They both mean the same thing, which is (cooked) rice and/or meal. Since rice is an essential part of Japanese cuisine, the two meanings very much overlap. As you said, ご〜 go- is an honorific prefix, which makes ご飯 gohan the politer alternative used in more polite speech.
Both mean "lunch" (lit. "midday meal/rice"), but their usage differs based on politeness:
昼飯を食ってくる hirumeshi o kuttekuru - "I'll go grab a bite" (colloquial)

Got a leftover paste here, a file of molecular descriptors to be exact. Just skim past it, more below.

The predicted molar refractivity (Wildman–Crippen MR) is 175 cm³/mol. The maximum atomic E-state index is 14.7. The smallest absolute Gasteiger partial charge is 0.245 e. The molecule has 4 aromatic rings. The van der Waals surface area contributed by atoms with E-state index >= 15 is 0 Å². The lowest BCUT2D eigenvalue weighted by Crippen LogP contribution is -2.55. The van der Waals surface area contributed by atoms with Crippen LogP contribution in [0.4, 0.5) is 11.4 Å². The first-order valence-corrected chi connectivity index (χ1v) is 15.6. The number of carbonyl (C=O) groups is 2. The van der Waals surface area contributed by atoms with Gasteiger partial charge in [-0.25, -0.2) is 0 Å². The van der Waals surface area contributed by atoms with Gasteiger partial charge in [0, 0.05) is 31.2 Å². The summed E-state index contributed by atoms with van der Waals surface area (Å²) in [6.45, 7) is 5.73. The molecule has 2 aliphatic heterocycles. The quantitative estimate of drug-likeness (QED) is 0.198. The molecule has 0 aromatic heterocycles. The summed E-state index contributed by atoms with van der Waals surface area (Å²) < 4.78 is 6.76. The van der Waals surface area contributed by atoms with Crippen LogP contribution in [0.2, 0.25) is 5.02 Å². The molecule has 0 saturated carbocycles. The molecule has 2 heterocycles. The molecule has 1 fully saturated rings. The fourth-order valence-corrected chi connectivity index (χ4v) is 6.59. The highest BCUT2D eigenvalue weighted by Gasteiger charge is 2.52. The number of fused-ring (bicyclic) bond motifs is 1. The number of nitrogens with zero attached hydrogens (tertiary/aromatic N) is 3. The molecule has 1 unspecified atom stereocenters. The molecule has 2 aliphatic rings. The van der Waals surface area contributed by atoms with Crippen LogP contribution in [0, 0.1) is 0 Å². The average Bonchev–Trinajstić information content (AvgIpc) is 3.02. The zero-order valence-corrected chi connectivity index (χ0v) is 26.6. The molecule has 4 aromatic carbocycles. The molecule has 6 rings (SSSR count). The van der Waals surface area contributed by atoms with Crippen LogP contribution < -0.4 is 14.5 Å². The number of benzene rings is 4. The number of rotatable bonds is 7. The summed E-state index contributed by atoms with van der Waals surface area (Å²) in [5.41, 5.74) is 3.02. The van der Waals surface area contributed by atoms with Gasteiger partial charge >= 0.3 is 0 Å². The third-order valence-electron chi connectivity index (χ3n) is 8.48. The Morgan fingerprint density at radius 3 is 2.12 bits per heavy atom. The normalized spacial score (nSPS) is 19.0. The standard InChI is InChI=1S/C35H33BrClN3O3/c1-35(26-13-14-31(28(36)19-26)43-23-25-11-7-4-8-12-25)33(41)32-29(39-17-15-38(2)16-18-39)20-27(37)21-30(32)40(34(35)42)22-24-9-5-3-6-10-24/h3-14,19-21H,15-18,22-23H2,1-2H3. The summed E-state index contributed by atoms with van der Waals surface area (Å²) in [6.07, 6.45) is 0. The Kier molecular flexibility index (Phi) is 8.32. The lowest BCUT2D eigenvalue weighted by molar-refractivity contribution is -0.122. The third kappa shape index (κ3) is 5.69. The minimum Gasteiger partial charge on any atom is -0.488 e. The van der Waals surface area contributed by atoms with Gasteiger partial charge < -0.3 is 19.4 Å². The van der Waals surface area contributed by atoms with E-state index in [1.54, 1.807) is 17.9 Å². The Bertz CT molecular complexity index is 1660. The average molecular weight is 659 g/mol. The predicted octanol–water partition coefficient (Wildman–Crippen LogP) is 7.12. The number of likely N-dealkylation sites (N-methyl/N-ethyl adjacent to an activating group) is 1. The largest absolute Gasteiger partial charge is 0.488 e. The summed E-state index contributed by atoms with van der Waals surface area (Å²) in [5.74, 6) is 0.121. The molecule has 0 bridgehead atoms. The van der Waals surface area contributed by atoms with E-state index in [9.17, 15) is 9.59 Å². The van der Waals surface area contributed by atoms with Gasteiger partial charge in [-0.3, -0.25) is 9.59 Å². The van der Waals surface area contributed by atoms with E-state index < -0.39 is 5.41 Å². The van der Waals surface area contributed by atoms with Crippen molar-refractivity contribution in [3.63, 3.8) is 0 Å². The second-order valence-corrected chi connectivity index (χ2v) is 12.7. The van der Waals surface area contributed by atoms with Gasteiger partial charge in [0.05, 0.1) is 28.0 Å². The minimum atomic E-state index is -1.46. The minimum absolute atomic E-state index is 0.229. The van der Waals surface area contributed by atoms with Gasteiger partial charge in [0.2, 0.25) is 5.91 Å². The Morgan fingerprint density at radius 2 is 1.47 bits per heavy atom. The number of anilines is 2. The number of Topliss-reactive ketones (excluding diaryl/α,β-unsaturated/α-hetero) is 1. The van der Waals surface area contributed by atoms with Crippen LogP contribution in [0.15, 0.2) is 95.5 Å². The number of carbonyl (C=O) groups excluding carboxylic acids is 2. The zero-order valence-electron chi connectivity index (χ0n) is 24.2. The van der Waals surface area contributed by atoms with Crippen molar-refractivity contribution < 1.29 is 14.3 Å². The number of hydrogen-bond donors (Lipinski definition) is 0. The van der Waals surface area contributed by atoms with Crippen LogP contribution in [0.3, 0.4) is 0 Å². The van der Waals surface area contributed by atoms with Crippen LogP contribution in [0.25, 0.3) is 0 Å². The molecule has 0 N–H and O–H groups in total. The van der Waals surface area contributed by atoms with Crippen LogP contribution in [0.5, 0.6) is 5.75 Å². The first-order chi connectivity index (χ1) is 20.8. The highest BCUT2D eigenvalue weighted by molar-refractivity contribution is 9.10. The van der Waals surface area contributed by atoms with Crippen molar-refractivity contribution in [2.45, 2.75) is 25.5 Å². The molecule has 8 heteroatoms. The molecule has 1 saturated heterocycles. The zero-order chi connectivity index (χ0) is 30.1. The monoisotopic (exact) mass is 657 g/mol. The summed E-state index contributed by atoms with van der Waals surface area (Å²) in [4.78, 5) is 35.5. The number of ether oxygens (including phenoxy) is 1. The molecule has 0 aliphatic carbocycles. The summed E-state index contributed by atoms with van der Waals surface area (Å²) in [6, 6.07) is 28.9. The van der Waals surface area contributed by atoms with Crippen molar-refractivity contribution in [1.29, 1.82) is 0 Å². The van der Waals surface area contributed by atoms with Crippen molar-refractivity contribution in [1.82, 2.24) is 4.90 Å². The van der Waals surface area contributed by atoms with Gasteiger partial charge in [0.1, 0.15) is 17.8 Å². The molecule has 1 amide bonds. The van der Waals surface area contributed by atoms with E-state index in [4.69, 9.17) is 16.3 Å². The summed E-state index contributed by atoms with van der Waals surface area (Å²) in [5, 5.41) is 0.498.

昼ご飯を食べてきます hirugohan o tabetekimasu - "I will go out for lunch" (polite)
(translations roughly equated to English usage)
Note that both 飯 and 食 are the same, yet the pronunciations differ widely for different politeness levels. Most words that can be formed with meshi can also be expressed using gohan.
Sometimes as part of compound words the politeness plays less of a role though and it's just the origin of the word that decides the reading:
焼き飯 yakimeshi - fried rice, Japanese word
炒飯 or チャーハン chāhan - fried rice, Chinese word